Essentially, programming in TeX is an endless parade of frustration over minutiae concerning code format, multiple rounds of parsing and subsequent (possibly partial) execution, and poorly defined program state. Although it's true that "only perl can parse Perl", at least this is true of Perl because of the overwhelming plethora of programming styles and facilities it makes available (including, yes, the ability to modify its own syntax). In TeX you can have a hard time getting it to do addition.
This is more of a long comment rather than an answer.
TeX is an excellent source of learning programming. It tells you how not to write code! One of the basic tenets of programming is that you should write code that is easy to read by others. I find that a lot of TeX code, especially TeX macro code written during the early days of TeX, is impossible to read. Part of the reason is the idiosyncrasies of TeX, the macro language. But a bigger reason is the horrible macro naming convention used by macro authors, especially using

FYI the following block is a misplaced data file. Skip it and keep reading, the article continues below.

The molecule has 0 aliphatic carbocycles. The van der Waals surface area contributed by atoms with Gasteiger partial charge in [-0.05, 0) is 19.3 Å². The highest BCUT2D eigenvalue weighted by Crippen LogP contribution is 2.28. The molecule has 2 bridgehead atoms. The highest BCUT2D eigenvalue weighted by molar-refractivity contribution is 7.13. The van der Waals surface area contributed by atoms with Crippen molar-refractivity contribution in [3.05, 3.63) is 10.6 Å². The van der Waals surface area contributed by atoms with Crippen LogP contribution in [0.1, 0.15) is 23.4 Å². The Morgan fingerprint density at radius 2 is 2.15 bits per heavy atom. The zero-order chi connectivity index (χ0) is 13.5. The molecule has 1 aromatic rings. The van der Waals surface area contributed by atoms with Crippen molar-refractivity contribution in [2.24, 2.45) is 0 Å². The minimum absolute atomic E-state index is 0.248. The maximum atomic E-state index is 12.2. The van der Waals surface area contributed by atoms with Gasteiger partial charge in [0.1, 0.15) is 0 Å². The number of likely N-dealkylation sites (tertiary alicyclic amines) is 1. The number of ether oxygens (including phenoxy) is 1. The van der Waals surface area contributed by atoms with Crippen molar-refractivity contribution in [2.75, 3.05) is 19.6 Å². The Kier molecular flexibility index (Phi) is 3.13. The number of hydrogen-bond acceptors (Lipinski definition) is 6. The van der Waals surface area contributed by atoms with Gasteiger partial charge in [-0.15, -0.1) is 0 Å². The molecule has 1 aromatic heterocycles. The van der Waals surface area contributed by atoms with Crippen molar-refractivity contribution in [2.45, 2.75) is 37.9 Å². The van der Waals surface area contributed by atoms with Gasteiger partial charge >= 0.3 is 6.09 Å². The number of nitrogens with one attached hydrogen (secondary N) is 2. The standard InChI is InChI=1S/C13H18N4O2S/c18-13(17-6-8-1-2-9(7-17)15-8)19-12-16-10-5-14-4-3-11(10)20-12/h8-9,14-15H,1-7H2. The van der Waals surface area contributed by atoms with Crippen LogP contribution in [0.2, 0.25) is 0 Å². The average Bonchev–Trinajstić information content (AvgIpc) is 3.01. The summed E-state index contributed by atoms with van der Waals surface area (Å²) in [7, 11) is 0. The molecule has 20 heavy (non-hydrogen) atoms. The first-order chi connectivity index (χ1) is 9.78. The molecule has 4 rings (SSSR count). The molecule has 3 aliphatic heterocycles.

As an example, consider the macro
where the helper macros
The above code would have been much easier to read, if the two macros were named
Note: I do not mean to criticize the authors who wrote the code. I understand that the code was written at a time when computational efficiency was more important than readability.
Modern TeX code, whether written in LaTeX3 style or in ConTeXt style is much easier to read. For example, this is how the same macros are defined in ConTeXt:
Notice that proper indenting and expressive variable names make the code much easier1 to understand (perhaps at the cost of efficiency).
So, if you read a lot of TeX code, you will come across the same macro written in different styles. You can compare the two implementations to understand how to write readable code.
(This is another long comment along the lines of Aditya's answer.)
Yes, it can help you understand other languages (in a theoretical sense).
And for all the reasons that Ryan gives.